Did you package your file? You should move the whole package on the drive you want to open it later.
I would also recommend not to use extended characters (ÄÖÜäöüßÁÉÍÓÚáéíóúÑñ…) or characters which are reserved for paths in any computer OS (like :, /, \) nor spaces in any file name, not a linked one, not a INDD.
Where do my files have to be in order to use creative cloud and not have my indesign links break? I'll need to use Indesign on different computers and my images won't be traveling with me... will I need to relink every image every time?
Standard practice is to use File>Package and then save to drive/location that suits you. If you need it to travel with you bring the entire folder.
The InDesign file will link to the folder where the Links folder is situated.
Also,,, why do I need all these plugin's once I use an icloud version of indesign when I've saved the file on my external hard drive, and then open the exact same file from the exact same hard drive? The file never opens and is corrupt which means I have to rebuild the entire thing or physically travel back to that computer which has the indesign cloud.... It's baffling.
The file isn't corrupt. The Craeative Cloud version is a newer version than you have on your computer at home. That's why the plugins are missing, as older versions don't have the same plugins as the newer version of InDesign.
If you want to work on a version created with CC - then you need to use file Export/Save and choose IDML - then open that in earlier versions of InDesign.
However, you could install the Creative Cloud on your computer at home and use the same version of InDesign - this would solve your problem without any extra work.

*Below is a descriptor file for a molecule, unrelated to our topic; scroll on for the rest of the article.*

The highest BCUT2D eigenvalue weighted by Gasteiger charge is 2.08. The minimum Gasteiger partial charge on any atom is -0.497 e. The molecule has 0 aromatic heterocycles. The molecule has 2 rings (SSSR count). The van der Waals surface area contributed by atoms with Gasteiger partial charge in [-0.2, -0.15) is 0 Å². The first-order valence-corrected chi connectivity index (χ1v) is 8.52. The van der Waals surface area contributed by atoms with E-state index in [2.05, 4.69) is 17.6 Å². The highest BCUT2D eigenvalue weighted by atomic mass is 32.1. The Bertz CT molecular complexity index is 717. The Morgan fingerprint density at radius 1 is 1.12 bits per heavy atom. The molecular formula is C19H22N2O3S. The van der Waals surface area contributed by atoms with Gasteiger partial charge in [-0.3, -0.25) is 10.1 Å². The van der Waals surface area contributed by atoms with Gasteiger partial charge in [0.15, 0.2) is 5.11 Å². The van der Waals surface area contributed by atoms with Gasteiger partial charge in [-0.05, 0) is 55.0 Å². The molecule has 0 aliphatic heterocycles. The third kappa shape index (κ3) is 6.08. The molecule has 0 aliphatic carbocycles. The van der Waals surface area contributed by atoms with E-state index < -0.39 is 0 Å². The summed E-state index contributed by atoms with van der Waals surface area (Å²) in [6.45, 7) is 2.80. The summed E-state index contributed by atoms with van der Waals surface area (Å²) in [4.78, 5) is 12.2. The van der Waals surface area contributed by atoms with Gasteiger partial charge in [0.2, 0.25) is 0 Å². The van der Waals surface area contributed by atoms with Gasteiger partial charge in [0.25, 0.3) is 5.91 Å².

And another question... how does adobe not have a live support number to call and ask questions? I've been in the same "click-loop" now forever and I can't ever get to an actual useful forum.
InDesign has never offered user support in using the software. It's telephone and helpline service is not for that purpose. InDeisgn is a professional graphic designer/typesetter/whateveryourjob is tool.
Like any tool you need to have specific training to it's end use, most people used to do an apprenticeship/trainee position going to college to learn the software and the fine principles of lithographic/screen/flexo/gravure printing and the use of images/text/graphics etc on the web.
It's a professional's tool that requires professional training. Much like I wouldn't go out and buy a carpenters tool set and then complain that none of the tools do what I want them to do, like hammering in a screw.
Package is not the solution here. Just put all your files on a server disk. You can then open it from everywhere and your links will stay linked!
You can then open it from everywhere and your links will stay linked!
Assuming you can connect to the network.
Package is not the solution here. Just put all your files on a server disk
Uhm...where the issue is independent portability, packaging is certainly the solution. An inexpensive USB thumbdrive is all you need to literally hold your links-maintained files in the palm of your hand.
I'm not even sure I know what is meant by "server disk;" especially one that is accessible from "everywhere." Come to think of it, however, that's exactly what "the cloud" is supposed to be, so it's no wonder there's confusion and frustration. Cloud storage is one of the worst ideas I've ever seen put into practice. It's good in principle, except for the part where you completely give up first-hand control of your files.
There's a lot of misunderstanding about how this works in the cloud.
Services such as Dropbox, OneDrive and Creative Cloud do store your files in
the cloud but they are there for syncing and access. These files are
primarily stored on your own local drive. If you're on line they will sync
automatically to all connected devices. I always work in a Dropbox folder
for backup protection and revision history.
I agree there are beneficial uses for people who know how to control their files in the first place. But many users don't have that level of understanding, and with each concept comes its inevitable opposite. "Syncing" opens the possibility of being out-of-sync; and "access" could just as often mean "inaccessible."
Just my opinion of course, but In many workflows, and with the cost of "local media" as low as it is, ongoing file-exchange with the so-called cloud is an entirely needless layer of complexity and connectivity dependence.
OK I agree, there must be a connection. For use outside the company I am using Dropbox for a long time!